With classics from the 1850s and 1970s to brand new releases, this year’s list takes in thoughts on Brexit, artificial intelligence, and what we should we spending our money on to boost our happiness.
Mark Cliffe, Chief Economist
Machine, Platform, Crowd by Andrew McAfee and Erik Brynjolfsson
This is a lucid and timely exploration of three powerful trends unleashed by the digital revolution. The authors describe “three rebalancings”. Firstly, as machine learning either complements human minds, secondly, as digital platforms drive the selection, production and distribution of products and services, and thirdly, as online crowds increasingly augment or surpass the core functions of companies. The authors argue that incumbent “pipeline” companies will continue to coexist but platforms are gaining the upper hand.
Rob Carnell, Chief Economist Asia-Pacific
Stalingrad by Antony Beevor
To offset the blazing sun, tropical greenery, and exotic food, I will be enjoying the harrowing tale of freezing temperatures, starvation and terror mixed with occasional acts of compassion and bravery on both sides that is Antony Beevor’s Stalingrad. Unlike some other dusty histories, Beevor treads a fine line between historical account and novel, revealing some of the touching letters home from combatants on both sides. He also sheds a focused light on the staggering and politically motivated ineptitude of the leaderships in this conflict, against which generals were often too afraid of reprisals to disregard, usually with terrible human costs as a result.
Sebastian Franke, Consumer Economist
Happy Money: The Science of Happier Spending by Elizabeth Dunn and Michael Norton
Money can’t buy happiness? Think again, say Elizabeth Dunn and Michael Norton. While happiness is, of course, nowhere to be found on store shelves or in online shops, money can buy a lot of the things that contribute to happiness. Then why is it that spending money often doesn’t make us significantly happier? We’re not spending it right, they say. Based on a 2010 paper by Dunn that actually first got me interested in behavioural economics, this book takes looks at what we can do to get more happiness out of our purchases.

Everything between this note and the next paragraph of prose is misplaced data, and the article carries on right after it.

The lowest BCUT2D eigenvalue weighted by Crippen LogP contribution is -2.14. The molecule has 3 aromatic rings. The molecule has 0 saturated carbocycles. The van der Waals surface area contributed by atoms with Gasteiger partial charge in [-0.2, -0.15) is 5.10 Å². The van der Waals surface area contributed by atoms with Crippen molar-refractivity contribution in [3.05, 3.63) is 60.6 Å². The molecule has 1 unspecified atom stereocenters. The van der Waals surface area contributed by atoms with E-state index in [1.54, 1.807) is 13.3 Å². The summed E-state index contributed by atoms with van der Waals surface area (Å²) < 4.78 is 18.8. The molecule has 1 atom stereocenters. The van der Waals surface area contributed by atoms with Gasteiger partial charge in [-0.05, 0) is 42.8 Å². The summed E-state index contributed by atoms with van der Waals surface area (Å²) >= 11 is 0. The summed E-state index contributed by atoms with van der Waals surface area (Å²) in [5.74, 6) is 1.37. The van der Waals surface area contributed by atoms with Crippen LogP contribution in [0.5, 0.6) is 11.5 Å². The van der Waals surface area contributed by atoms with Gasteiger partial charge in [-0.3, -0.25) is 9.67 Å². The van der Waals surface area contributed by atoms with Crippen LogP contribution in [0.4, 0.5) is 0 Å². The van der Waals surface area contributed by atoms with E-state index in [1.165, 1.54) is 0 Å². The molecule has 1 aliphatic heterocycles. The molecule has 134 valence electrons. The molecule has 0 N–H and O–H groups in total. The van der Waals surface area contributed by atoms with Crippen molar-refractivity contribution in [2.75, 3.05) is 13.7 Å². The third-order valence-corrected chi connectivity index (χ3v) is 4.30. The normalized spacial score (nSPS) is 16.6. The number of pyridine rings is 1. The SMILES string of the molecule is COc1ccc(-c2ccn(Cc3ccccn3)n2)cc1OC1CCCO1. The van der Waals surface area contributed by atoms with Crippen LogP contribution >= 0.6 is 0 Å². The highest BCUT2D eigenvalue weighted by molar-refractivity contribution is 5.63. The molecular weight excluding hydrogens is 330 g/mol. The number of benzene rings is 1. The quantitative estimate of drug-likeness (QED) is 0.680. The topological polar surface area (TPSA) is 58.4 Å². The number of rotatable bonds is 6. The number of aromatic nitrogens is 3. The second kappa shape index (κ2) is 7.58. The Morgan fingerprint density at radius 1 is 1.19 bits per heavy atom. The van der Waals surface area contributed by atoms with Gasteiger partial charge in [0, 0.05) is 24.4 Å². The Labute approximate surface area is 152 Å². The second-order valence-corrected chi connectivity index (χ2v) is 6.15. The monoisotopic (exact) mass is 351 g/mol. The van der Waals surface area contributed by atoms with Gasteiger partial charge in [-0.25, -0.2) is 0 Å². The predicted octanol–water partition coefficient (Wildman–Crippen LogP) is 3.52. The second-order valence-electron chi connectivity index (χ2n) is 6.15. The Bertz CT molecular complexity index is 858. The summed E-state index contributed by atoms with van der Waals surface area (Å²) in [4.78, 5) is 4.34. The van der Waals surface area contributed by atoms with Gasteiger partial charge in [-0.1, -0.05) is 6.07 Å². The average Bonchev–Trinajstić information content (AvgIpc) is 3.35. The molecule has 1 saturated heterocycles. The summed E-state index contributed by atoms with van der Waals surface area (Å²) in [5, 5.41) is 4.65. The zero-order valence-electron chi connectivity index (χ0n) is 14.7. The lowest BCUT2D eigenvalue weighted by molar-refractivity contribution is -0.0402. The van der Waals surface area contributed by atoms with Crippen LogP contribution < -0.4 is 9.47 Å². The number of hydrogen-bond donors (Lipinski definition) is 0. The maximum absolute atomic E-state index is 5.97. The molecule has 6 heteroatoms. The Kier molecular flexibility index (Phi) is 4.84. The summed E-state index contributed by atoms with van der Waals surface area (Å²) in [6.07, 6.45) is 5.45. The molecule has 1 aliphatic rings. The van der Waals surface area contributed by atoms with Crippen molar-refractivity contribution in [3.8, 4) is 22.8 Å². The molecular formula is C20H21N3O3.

Ian Bright, Managing Director
Between Debt and the Devil by Adair Turner
Between Debt and the Devil remains extremely relevant and challenging given the continued high levels of personal and corporate debt around the world. Turner recognises that there is no perfect financial system and so the threat of economic failure - even crisis - remains.
Nathalie Spencer, Behavioural Scientist
The Undoing Project by Michael Lewis
The Undoing Project is the story of a delightfully nerdy bromance. This book is not just about the birth of the field of behavioural science, it is a look into friendship and the intellectual bond shared by two of the field’s greatest thinkers: Amos Tversky and Daniel Kahneman.
Karol Pogorzelski, Economist
The Man Who Knew: The Life and Times of Alan Greenspan by Sebastian Mallaby
Once an acolyte of libertarian Ayn Rand, Greenspan has argued that the creation of the Federal Reserve was a historic mistake. He went on to chair the institution for nearly 20 years. He was perceived as a foreman of financial deregulation and then blamed for the world financial crisis. There are many good reasons to read his biography - among them the fact that it helps to overcome the ex-post bias, namely that judging people and actions is much easier after their impact has been revealed than before.
Anna Dijkman, Editor-in-chief, Economics desk
The Empire of Things by Frank Trentmann
I find consumption a fascinating topic. It has become very important for economic growth and is therefore closely watched as an economic indicator. Some people even see it as a way to express their identity. Others, though, think we are addicted to buying new stuff and are harming the planet with our insatiable consumption. It is often portrayed as a recent US export, but Frank Trentmann shows it is a truly international phenomenon with a long history. He explores six centuries of consumer behaviour in different parts of the world and tries to find out what and why we consume. And this book is over 800 pages, enough to keep me busy this summer.
Hans Caron, Head of Market Research
Madame Bovary by Gustave Flaubert
In this masterpiece of French literature, Gustave Flaubert depicts the life of a young woman who desperately tries to fulfil her unrealistic romantic aspirations but ends up in insurmountable debt and eventually commits suicide.From a behavioural finance perspective, I believe the novel enables us to understand how education and social structures affect our decisions.With the protagonist splashing out on luxury goods, readers can become more conscious of the pitfalls of spending.